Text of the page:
(Note: This is a guest post by ROK Drop contributor John Mac.)
What makes it interesting is the comparison to the Rwanda debacle. Still, even if nothing can or will be done about the wanton slaughter up north, it is good to at least acknowledge that it continues to take place:
On April 6, 1994, in the aftermath of the assassination of Rwandan president Juvenal Habyarimana, a genocide in which Hutu militias slaughtered up to 1 million Tutsis over a 100-day period ensued. It eventually ended in the form of a military victory by the Rwandan Patriotic Front, led by current Rwandan President Paul Kagame. Since then, former President Clinton has stated that the biggest failure of his presidency was not intervening to halt the genocide, and that if the United States had acted, it could have prevented a third of the deaths.
Our current Ambassador to the United Nations, Susan Rice, who served as Assistant Secretary of State for African Affairs at the time, has also expressed profound regret at not having done more to prevent the genocide, even asserting to Samantha Power in 2001, “I swore to myself that if I ever faced such a crisis again, I would come down on the side of dramatic action, going down in flames if that was required.”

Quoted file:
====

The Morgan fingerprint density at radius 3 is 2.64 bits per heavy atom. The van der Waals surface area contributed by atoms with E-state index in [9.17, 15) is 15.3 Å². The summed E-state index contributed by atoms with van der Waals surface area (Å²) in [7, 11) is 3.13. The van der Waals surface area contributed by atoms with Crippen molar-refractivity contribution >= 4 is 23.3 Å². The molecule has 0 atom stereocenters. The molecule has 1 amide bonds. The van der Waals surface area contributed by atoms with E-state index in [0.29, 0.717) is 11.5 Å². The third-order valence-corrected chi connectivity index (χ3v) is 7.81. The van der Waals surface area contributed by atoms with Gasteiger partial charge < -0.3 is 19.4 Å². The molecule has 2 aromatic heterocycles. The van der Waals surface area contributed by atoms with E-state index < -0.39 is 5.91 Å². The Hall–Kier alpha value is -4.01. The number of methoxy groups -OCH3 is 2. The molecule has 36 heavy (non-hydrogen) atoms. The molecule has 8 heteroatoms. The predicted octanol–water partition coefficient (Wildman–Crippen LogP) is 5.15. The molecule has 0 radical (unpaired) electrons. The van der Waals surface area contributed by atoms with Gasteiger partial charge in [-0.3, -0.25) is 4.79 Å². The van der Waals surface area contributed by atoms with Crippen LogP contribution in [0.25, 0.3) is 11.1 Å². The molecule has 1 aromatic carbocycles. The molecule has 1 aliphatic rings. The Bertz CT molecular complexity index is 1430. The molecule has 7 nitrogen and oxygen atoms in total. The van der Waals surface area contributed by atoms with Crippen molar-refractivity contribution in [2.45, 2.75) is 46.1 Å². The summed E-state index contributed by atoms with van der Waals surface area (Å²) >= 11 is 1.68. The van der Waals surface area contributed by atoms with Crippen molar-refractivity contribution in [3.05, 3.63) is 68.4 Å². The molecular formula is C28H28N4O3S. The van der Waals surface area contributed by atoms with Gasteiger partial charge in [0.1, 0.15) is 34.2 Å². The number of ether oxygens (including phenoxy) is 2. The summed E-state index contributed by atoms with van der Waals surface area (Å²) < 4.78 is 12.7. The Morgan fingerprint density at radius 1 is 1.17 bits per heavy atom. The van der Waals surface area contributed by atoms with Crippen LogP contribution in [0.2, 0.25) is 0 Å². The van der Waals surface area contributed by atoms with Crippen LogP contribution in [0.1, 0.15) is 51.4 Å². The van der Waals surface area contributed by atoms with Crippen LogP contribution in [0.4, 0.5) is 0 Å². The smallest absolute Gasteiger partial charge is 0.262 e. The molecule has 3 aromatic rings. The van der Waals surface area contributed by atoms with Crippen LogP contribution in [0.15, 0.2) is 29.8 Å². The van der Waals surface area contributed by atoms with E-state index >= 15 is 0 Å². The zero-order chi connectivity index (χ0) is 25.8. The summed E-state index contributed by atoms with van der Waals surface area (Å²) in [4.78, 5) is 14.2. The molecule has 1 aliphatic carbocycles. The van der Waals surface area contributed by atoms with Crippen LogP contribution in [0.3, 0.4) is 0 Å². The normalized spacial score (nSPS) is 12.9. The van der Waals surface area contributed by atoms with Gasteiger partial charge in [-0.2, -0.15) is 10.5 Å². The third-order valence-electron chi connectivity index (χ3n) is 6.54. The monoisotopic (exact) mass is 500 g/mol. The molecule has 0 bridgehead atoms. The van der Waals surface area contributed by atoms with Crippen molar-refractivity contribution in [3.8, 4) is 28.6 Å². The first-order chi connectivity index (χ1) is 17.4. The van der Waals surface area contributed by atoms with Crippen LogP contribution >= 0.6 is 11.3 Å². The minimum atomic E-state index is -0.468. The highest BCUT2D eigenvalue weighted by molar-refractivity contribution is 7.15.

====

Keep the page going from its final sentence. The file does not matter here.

What is never mentioned by these individuals is that at the exact same time one of the most devastating genocides of the post-Holocaust era was also taking place in North Korea, which at its peak claimed the lives of over 2,000 people a day. Over a three-year period, an estimated 3.5 million Korean lives were lost in spite of one of the largest international aid efforts in modern history. Though billions in aid was sent to North Korea, more than enough to feed the entire population, government and academic studies reveal that North Korea diverted the funds to strengthen its military while systematically preventing food from reaching the hardest-hit areas. [Forbes]
Read the rest at the link.